Louisiana’s land loss crisis is an important conservation issue for sportsmen and women across the nation.
Coastal Louisiana is a sportsmen's destination of forests, swamps, marshes, river channels, estuaries and islands that provide habitat for countless wildlife--including birds, fish, mammals, amphibians and multitudes of smaller organisms that support the food web of this region. Taken together, these habitats make up one of the largest and most productive wetland ecosystems in North America.
It is veritable frenzy of biological productivity:
Million of ducks and geese winter or stopover in coastal Louisiana every year -- or 70 percent of the waterfowl that use the Mississippi and Central flyways.
Louisiana is a “Sportsman’s Paradise,” with world-class salt- and freshwater fishing opportunities, including catfish, bass, speckled trout, redfish, tuna, mahi mahi, amberjack and more.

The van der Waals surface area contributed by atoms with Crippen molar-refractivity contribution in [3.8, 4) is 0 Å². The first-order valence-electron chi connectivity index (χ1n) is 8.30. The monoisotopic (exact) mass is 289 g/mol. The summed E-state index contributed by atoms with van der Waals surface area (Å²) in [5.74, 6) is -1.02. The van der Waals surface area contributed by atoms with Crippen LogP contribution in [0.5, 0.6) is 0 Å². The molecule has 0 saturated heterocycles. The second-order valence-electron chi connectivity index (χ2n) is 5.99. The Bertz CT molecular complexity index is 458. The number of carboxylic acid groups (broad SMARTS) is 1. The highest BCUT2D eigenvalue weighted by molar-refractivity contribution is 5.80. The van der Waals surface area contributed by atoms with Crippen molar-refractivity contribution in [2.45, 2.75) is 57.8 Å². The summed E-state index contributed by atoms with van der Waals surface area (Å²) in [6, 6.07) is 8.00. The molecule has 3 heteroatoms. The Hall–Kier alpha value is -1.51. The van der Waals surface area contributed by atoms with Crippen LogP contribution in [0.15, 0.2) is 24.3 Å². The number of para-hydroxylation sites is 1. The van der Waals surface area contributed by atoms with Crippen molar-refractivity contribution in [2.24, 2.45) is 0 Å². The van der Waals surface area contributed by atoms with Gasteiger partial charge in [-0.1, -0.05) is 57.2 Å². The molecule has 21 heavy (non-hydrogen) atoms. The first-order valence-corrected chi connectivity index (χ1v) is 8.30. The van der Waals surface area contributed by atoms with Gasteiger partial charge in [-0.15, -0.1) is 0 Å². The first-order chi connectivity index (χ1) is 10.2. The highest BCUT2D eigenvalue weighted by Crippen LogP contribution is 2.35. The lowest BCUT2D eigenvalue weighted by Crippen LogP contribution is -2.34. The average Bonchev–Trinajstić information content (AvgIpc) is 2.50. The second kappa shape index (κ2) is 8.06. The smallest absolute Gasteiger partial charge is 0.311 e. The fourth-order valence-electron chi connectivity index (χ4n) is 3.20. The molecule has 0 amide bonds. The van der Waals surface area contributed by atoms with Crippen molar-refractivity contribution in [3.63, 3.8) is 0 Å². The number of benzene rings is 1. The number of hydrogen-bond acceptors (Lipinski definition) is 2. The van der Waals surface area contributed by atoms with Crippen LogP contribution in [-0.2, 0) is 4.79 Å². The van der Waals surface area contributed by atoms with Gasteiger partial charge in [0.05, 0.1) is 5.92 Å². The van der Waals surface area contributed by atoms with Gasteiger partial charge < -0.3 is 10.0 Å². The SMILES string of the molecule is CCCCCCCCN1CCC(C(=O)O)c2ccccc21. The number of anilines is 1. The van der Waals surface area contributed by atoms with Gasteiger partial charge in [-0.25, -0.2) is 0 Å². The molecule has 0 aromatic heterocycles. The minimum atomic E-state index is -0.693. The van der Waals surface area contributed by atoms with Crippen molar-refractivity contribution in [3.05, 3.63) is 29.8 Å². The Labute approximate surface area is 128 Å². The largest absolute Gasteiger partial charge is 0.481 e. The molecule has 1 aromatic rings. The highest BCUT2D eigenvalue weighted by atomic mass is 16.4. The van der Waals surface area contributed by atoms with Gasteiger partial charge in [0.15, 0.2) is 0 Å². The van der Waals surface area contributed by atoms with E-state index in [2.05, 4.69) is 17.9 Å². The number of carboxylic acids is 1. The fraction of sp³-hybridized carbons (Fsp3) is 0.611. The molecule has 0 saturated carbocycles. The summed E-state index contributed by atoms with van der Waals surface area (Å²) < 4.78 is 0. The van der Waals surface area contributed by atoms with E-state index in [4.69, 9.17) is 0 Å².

Coastal Louisiana is also home to a number of federally endangered or threatened animals, such as the Louisiana black bear, piping plover and greensea turtle, that struggle to survive in the remaining coastal habitat.
As the coast vanishes, species are losing the habitats they need to survive.
Coastal Louisiana also feeds and fuels the nation with ports connecting the U.S. to the world. Investing in large-scale coastal restoration is a win-win: It protects people, wildlife and jobs, while growing the local economy and avoiding significant future costs to taxpayers.
Species at Stake
Learn more about the specific species that are being effected in Coastal Louisiana.